Tag Archives for " cue mix "
Perhaps the greatest detriment to a session running smoothly is the inability for players to hear themselves comfortably in the headphones. This is one reason why veteran engineers spend so much time and attention on the cue mix and the phones themselves. In fact, a sure sign of an inexperienced engineer is treating the headphone mix as an afterthought instead of spending as much time as required to make them sound great.
While it’s true that a veteran studio player can shrug off a bad or distorted phone mix and still deliver a fine performance, good “cans” makes a session go faster and easier, and take out of the equation a variable that can sometimes be the biggest detriment to a session. Here are 3 tips from the recently released Recording Engineer’s Handbook 4th edition that will make sure that the players and vocalists are happy with their headphones when the session begins.
1. Long before the session begins, test every headphone to make sure there’s no distortion and they’re working correctly (test with actual music).
2. Make sure there’s plenty of cable available so that the musicians can move around as needed. Use cable extenders as necessary.
3. Check to make sure that the cables are not intermittent (Nothing stops a session as fast as a crackling phone).
As far as the headphone mix is concerned, some engineers send the stereo monitor mix (the mix that you’re listening to in the control room) to the phones first and then add a little more of the individual instruments as needed (“more me”). This is a lot easier than building up individual mixes, unless that’s what the musicians request. Of course there are plenty of systems now available for the player to dial in his own mix, but it’s still a good idea to for the engineer to set up a preliminary mix for him. Some players just can’t aren’t able to set up a basic mix.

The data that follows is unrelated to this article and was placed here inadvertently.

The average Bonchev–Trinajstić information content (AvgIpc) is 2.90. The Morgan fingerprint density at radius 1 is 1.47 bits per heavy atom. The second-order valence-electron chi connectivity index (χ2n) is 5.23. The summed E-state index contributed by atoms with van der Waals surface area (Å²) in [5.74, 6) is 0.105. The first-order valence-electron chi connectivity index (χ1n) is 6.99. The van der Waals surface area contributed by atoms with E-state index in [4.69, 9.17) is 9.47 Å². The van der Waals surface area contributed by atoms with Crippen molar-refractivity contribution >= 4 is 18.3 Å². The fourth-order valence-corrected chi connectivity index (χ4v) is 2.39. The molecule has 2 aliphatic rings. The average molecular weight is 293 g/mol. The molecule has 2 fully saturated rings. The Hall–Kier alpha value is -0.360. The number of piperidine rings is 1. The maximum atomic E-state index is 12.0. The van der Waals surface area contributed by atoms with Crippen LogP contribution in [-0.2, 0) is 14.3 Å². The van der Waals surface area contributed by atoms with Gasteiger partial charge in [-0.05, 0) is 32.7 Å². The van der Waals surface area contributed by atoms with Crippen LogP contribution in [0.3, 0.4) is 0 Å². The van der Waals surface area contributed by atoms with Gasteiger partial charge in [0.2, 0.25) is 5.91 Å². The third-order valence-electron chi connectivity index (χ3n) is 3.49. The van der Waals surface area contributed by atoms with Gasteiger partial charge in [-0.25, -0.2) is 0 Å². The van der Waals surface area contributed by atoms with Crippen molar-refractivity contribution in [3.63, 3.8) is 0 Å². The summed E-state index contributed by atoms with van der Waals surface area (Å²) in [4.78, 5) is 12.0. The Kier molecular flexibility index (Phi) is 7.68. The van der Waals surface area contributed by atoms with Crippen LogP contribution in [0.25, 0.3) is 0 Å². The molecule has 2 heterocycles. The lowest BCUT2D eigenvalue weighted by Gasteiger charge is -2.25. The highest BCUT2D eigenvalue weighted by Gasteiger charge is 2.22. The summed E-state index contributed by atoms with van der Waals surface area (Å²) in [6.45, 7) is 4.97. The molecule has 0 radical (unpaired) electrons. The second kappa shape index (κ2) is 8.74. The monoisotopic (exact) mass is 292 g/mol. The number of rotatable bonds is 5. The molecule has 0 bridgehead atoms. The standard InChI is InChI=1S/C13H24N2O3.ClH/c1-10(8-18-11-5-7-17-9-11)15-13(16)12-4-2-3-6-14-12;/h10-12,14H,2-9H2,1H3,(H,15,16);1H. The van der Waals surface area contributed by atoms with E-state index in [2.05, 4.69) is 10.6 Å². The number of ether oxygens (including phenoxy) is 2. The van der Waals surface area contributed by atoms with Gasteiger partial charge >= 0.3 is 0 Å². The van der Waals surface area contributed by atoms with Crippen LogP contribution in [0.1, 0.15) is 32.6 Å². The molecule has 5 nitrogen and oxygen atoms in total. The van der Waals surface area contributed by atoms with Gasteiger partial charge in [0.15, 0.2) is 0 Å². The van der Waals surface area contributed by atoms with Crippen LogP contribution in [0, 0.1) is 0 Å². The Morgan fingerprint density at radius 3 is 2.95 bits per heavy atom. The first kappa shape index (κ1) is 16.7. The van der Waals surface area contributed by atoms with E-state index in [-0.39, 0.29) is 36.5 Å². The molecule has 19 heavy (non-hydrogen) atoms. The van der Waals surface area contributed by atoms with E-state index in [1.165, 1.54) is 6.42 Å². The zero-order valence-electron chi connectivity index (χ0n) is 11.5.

Whereas at one time each studio had to jerry-rig together their own headphone amp to power their cue mixes, these days it’s easy and fairly inexpensive to bu ya dedicated headphone amplifier from any number of manufacturers that’s easy to set up and sounds great. Companies such as Behringer, Furman, PreSonus, Rolls, and Aphex all make units that will work better and can be a lot cheaper than the traditional method of a large power amp with resistors strapped across it.
You can read more from The Recording Engineer’s Handbook and my other books on the excerpt section of bobbyowsinski.com.
I’m always amazed how musicians react to their headphones and cue mixes while recording. Some are extremely picky, needing everything to be as perfect as possible before performing, while others can make do with just about anything that closely resembles a mix and a working headphone or two. Rob Tavaglione recently wrote a nice piece at ProSoundNetwork regarding “Headphone Freakout Solutions” that covered a few things that I never thought of, which prompted me to fill in a few more solutions and tricks that I’ve learned through the years. Here we go.
First from Rob:
Now some of my own.
For vocalists and overdubs in general.
Setting up a great headphone mix is an art in itself, but it’s so important to a player or singer’s performance. Follow these tips and take enough time to get the phones right, and you’ll have happy players, singers and producers.